For a basic design, all stages have identical dimensions, both in depth and stage length. The cross sections of top and bottom beams and the gap of every single stage is optimized using Equation 7 and the length of every stage is equal.
For more advanced designs, one or more stages may have different dimensions. For example, one optimization criterion is to make every stage have the same energy efficiency. Then kP/kS should be equal for all stages. Here, if the cross sectional dimensions of every stage are same, RP and RS are same for all stages. The only variable is the stage length li. Therefore, based on Equations 9 and 10, Equation 12 is as follows:
This relationship can be simplified as Equation 13:
The length of ith stage li may then be selected based on Equation 13.
In another case, the design may allow for making every stage experience the same strain. Based on Equation 11, the following relationship emerges in Equation 14:
Stage lengths also play a role; if li is made equal for all stages, or if they are selected based on Equation 13, RP_i will be selected based on the above relationship. To lower the fabrication cost, the dimension of the piezo beam 115 typically remains unchanged for all stages and the mechanical beam 117 widths are same as the proof mass 112. The simplest method of choosing d2_i/RP_i to satisfy Equation 14 is to vary the thickness of mechanical beam (t1_i) of every stage, as illustrated in
In other embodiments, the stage lengths may decrease for each gap in the order from the proof mass to the base.
A sensor device of the present disclosure may be tuned to receive signals optimally at a desired frequency. For example, low frequencies of about 200 hertz to about 220 hertz, and even down to about 50 hertz, have been detected with a device of the present disclosure. A frequency of about 300 hertz, about 500 hertz, about 750 hertz, about 1000 hertz, about 1100 hertz, or higher than about 1100 hertz may be desired for certain applications.
Turning now to
The sensor device may be in electrical connection with a reporting mechanism by which a person or computer may view and analyze the data. The data collected may be accessible by internet, by mobile phone, and so forth.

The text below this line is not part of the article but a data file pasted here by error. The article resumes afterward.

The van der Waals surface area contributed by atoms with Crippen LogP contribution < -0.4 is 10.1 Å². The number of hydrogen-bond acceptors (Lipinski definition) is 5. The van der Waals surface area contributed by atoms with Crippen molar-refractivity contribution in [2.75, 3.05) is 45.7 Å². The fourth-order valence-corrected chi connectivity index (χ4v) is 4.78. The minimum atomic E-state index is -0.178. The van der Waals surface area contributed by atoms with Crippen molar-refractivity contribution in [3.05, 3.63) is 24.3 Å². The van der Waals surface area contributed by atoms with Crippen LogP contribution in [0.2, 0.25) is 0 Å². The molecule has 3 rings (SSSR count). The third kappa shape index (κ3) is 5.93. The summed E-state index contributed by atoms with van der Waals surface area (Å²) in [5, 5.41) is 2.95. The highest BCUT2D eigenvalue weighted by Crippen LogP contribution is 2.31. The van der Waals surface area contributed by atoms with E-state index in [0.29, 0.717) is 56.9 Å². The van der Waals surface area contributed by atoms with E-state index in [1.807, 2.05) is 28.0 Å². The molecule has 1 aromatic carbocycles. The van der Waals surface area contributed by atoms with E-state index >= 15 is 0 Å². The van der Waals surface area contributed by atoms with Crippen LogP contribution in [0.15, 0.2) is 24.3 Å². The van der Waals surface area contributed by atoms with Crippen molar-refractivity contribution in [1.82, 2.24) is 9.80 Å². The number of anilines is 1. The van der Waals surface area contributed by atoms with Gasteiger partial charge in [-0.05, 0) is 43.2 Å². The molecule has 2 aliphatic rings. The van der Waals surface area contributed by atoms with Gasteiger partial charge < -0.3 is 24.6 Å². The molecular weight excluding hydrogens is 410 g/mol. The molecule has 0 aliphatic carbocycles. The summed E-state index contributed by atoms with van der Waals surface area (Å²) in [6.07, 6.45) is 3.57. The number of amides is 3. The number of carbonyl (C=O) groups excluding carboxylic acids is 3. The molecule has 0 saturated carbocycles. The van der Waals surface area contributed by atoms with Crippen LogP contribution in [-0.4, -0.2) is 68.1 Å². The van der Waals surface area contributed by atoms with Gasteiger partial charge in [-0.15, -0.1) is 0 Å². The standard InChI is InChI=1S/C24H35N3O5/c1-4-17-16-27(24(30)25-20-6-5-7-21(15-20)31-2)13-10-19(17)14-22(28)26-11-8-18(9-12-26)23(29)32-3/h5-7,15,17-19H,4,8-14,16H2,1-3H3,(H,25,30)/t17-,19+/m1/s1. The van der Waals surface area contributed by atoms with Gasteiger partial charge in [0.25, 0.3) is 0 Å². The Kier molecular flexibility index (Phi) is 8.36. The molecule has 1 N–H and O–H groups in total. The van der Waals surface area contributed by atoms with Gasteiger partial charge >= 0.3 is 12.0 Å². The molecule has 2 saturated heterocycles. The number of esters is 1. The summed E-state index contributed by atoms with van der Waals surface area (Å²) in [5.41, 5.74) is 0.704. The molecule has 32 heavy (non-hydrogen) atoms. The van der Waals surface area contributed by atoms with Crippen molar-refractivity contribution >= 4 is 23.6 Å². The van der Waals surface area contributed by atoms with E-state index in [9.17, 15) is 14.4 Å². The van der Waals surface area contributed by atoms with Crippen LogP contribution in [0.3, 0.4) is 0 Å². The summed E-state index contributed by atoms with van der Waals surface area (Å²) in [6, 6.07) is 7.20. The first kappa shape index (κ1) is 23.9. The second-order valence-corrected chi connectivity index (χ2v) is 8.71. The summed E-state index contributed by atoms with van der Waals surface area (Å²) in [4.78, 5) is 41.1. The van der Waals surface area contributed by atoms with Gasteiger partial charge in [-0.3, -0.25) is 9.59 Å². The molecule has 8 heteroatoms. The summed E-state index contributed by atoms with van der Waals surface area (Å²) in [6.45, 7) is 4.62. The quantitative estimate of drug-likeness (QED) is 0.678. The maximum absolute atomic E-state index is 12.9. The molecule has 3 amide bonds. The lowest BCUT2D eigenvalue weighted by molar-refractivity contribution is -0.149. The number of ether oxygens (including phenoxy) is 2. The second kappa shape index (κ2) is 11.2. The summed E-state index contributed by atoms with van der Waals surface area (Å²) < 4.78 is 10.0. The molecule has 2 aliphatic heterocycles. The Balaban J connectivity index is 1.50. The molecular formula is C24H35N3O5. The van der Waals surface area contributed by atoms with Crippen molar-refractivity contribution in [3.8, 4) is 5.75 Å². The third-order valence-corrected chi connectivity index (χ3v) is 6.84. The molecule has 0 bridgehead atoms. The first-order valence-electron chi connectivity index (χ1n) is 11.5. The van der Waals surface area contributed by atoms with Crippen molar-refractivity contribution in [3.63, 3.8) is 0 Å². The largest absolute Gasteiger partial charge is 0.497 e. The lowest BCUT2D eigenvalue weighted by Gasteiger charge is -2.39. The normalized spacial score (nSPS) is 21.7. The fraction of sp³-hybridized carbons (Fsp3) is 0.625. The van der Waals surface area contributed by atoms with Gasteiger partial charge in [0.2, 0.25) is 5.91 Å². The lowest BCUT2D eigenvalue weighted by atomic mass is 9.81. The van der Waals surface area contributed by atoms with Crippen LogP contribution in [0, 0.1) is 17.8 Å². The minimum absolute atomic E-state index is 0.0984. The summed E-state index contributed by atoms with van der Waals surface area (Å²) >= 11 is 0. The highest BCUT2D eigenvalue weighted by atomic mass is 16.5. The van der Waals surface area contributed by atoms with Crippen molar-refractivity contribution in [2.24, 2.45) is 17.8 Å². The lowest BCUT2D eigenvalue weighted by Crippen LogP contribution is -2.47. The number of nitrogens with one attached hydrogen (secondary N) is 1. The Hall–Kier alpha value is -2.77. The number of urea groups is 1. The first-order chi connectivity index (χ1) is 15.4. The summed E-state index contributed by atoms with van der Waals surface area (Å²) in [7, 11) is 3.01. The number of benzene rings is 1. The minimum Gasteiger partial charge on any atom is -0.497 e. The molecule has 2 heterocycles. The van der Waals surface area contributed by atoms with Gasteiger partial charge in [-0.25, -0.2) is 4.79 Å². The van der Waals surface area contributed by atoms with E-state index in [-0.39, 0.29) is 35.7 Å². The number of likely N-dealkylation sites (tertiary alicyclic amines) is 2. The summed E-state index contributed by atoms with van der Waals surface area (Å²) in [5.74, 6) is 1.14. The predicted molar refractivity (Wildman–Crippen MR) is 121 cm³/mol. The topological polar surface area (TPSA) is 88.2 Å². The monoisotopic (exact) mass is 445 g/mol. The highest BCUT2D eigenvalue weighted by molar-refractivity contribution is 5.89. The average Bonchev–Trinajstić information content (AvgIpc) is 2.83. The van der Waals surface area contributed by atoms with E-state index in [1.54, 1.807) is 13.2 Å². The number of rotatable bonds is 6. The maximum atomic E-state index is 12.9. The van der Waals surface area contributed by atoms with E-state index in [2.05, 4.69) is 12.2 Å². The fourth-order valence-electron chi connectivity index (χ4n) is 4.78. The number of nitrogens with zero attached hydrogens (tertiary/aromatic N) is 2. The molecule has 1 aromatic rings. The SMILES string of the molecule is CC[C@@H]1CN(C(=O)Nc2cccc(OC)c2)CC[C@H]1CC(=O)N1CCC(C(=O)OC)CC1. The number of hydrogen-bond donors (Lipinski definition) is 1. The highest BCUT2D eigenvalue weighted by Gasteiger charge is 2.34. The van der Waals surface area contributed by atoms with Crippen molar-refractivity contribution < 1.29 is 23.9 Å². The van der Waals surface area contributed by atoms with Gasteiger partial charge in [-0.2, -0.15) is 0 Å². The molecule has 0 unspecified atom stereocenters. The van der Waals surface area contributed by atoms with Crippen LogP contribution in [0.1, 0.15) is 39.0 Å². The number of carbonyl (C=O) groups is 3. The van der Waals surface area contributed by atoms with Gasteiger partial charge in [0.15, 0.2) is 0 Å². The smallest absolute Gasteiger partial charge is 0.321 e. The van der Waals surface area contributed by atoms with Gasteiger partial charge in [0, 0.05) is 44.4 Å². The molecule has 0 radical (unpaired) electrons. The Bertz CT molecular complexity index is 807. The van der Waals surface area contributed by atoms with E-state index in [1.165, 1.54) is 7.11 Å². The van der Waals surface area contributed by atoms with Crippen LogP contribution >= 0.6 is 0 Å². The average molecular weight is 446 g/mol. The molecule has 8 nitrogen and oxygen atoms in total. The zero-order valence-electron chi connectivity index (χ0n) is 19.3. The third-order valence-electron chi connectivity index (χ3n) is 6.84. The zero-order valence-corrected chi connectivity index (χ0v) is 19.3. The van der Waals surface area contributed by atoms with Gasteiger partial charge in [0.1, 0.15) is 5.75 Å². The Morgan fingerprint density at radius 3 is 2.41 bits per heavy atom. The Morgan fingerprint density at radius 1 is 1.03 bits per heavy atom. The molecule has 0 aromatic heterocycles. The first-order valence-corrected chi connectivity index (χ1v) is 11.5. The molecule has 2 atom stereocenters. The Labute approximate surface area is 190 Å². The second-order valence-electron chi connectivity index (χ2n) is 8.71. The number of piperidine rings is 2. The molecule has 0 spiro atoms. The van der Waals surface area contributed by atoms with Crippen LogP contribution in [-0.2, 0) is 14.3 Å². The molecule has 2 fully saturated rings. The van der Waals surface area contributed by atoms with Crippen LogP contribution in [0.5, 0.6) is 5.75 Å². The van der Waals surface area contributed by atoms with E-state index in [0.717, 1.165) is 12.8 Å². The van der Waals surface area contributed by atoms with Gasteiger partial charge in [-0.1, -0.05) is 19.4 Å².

The sensor according to embodiments of the present disclosure may be useful in numerous contexts. As mentioned, measures of cardiac and respiratory health may represent one way that these low-frequency sensor devices may be used. Because of their high sensitivity, the devices do not need to be in direct contact (i.e., wearable) with the user.
A number of physiological readouts have been generated and are interpretable due to signal captured by devices of the asymmetrical, gapped cantilever design of the present disclosure.
Ballistocardiogram (BCG) detection is one application of a device of the present disclosure. BCG is generated by repetitive heart beat and blood ejection forces. The basic information that can be easily extracted from BCG includes heart rate. Therefore, one application of a sensor of the present disclosure is sleep quality monitoring. Compared with other methods, particularly wearables, and such as photoplethysmography (PPG) and electrocardiography (ECG), the sensors of the present disclosure can measure heart rate without direct contact between the subject and the sensor device; that is, no devices or sensors need to be attached to the human body. Therefore, the method of detection is hassle-free and will not cause irritation to the subject.
Other furniture beyond a bed, and indeed other surfaces altogether, can be useful for mounting a device of the present disclosure to acquire physiological data.
Furthermore, a device of the present disclosure was placed on a carpet-covered floor with a basement underneath, and a subject stood on the floor. The BCG of
In another aspect, a method of monitoring sleep quality is provided. The method comprises the steps of providing a cascaded (multi-gap) asymmetric cantilever vibration sensor, as described herein, and attaching it to a surface. The surface may be a portion of an item of furniture, such as a bed in which the subject is to sleep. The sensor is attached fixedly to the furniture, directly or indirectly, with the proof mass being unfixed. The sensor device is in electrical connection with a device that can store or report the vibration data collected. A health care practitioner, or software, can interpret the vibration data to determine the sleep quality.
Beyond the field of health care and physiology, a sensor device of the present application may find a use in a field that also uses vibrational data, including but not limited to energy harvesting, accelerometers, petroleum-detection and harvesting applications, and earthquake sensing.